Investing in a high-quality portable air conditioner is a great and hassle-free way to cool down, warm up, or remove the extra humidity from any room in your home and office. What’s more, a portable air con can help you save up on your electricity and heating bills and boost the overall energy efficiency of any building. However, before getting one, you ought to know how big of an A/C unit would best suit your needs.

Small Portable Air Conditioner

Size Matters

The size of your air con relative to the size of the room it’s in is absolutely crucial to its performance and the results you’ll get. Yet, it is not so much the actual physical dimensions of your A/C system that are important here — although they, too, matter. After all, you want to be able to fit your unit through the doorway and in the room.

What we are concerned with here, however, is the energy capacity of the A/C.

BTUs Explained

The British Thermal Unit or BTU is a unit of heat that measures the amount of energy required to heat up 1 pound of water at sea level with 1°F.

Despite its somewhat misleading name, the BTU is also used in the U.S. to categorize air conditioner sizes. In particular, the measurement denotes how many BTUs per hour an A/C unit can remove from the surrounding air. You can easily find the BTU score of any air-con system clearly labeled in a prominent place on your A/C.

How to Calculate Your Required BTU

Now that you know what the BTU acronym stands for, it is time to do some math. Don’t worry, this is not rocket science. All you need to calculate your BTU requirement is the surface area of your room. If you don’t know what the surface area is, simply multiply the width of the room by its length and — voila — you have got yourself your square footage.

Moving on to the BTUs. The basic rule is that it takes around 20 BTUs for a standard portable air-con to cool down a floor space of one square foot. So, a room of 300 square feet or less would need around 10,000 BTUs. By the same token, a 500-square-feet room would need 10,000 to 14,000 BTUs, and a room of over 500 square feet — 14,000+ BTUs.

As you can see, this is not an exact science. The figures above are general approximations. In real life, just how big of an A/C unit you need would be affected by many other factors, including:

  • The outside weather and season of the year
  • The quality of the building’s isolation
  • How often and for how long the door and any windows stay open
  • Whether or not you have another A/C system in the room
  • The amount of sunlight that enters the room during the day
  • The height of the ceiling
  • How many people there are in the room at any given moment
  • Any running kitchen or electrical appliances
  • Whether or not you plan to move around your portable A/C unit to other parts of the building, or will only keep it in one room
  • The temperature in the adjacent rooms

Nevertheless, the BTU estimates above should give you a good idea of what to look for and where to start.

Allow for Necessary Adjustments

No two rooms or buildings are the same. Therefore, you may have to make some slight adjustments to the BTU estimates above. Here are some things you need to consider:

  • If the room has plenty of natural light coming in during much of the day, you should increase your BTU score by 10%.
  • In contrast, if the room is somewhat shaded and gets little to no sunlight, you should reduce your BTU requirement by 10%.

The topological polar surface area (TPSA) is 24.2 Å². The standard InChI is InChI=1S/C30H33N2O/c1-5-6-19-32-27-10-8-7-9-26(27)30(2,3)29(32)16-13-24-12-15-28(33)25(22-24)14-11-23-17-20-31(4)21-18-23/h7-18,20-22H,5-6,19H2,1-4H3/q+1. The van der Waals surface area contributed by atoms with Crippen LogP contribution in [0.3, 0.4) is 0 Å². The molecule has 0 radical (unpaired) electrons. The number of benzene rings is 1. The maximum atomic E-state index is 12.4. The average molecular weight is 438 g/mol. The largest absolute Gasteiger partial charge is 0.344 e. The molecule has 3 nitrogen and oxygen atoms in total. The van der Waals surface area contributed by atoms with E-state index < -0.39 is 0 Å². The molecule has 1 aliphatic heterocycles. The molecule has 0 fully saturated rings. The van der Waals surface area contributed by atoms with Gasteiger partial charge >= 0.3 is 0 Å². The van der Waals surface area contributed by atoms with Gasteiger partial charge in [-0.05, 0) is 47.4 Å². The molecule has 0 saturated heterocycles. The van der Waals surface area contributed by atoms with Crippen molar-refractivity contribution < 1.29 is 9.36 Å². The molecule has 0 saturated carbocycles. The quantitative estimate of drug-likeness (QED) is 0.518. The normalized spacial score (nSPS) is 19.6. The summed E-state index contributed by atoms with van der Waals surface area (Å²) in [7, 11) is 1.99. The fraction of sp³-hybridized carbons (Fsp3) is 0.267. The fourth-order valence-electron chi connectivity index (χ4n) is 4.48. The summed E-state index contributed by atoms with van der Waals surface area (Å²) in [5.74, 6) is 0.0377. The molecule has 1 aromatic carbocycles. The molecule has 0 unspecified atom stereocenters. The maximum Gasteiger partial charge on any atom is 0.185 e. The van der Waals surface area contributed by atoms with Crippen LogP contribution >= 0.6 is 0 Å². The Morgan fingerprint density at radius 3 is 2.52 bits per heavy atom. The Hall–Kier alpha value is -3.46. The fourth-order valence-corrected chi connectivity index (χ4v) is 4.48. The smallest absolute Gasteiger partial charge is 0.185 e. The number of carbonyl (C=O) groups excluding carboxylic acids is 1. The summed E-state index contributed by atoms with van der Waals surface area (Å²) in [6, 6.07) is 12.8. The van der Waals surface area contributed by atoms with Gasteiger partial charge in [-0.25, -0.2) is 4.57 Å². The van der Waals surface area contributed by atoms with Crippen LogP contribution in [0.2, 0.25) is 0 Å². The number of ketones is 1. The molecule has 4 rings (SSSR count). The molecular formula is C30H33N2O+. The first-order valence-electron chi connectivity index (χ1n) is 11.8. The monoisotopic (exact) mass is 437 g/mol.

• If the ceiling is higher than 8 feet, increase the BTU by 10% for each extra foot of height.
  • In case there will be two or more people in the room on a regular basis, add an extra 600 BTUs per person to the score.
  • Finally, if kitchen or other electrical appliances will be running in the room on a regular basis, increase the BTU score by 4,000.

In the end, you should have a pretty accurate estimate of the required BTU capacity of your air-con, or, in other words, how big of an A/C unit you need.

What If You Miscalculate Your BTU Requirement?

If your portable air-con unit has a lower BTU score than what your room requires, your A/C system will start to run non-stop cycles. That, in turn, will overwork the unit and shorten its shelf life. If the disparity between the size of the room and the unit’s BTU score is too large, the A/C could even break. What’s more, your room will remain too hot for your liking, and your electricity bill will skyrocket.

Nevertheless, don’t make the mistake of buying an air con with a BTU rating that is much higher than necessary. When it comes to A/C systems, too much is just as bad as too little.

Using an aircon that is way too powerful for the room it’s in will only reduce its lifespan. First, the unit will cool down the room too quickly. It will then turn itself off, only to power itself back on way too soon to restart the entire process.

This artificially shortened cycle will wear down the aircon unit and boost your electricity bills. It is also highly likely that the system may not be able to remove the humidity from the air.

How Big of an A/C Unit You Need: Wrapping Up

A portable air conditioner could be a great addition to your household or office space. There are many excellent brands and models out there to suit any budget, need, or personal preference. There are just a few things to consider to maximize the efficiency of your A/C and get your money’s worth.

First, make sure you understand how BTUs work and what they stand for. Second, know the surface area of your room. Third, calculate your BTU requirement, deducting or adding points depending on the characteristics and parameters of the room. If you follow these steps, you should know, once and for all, how big of an A/C unit you need.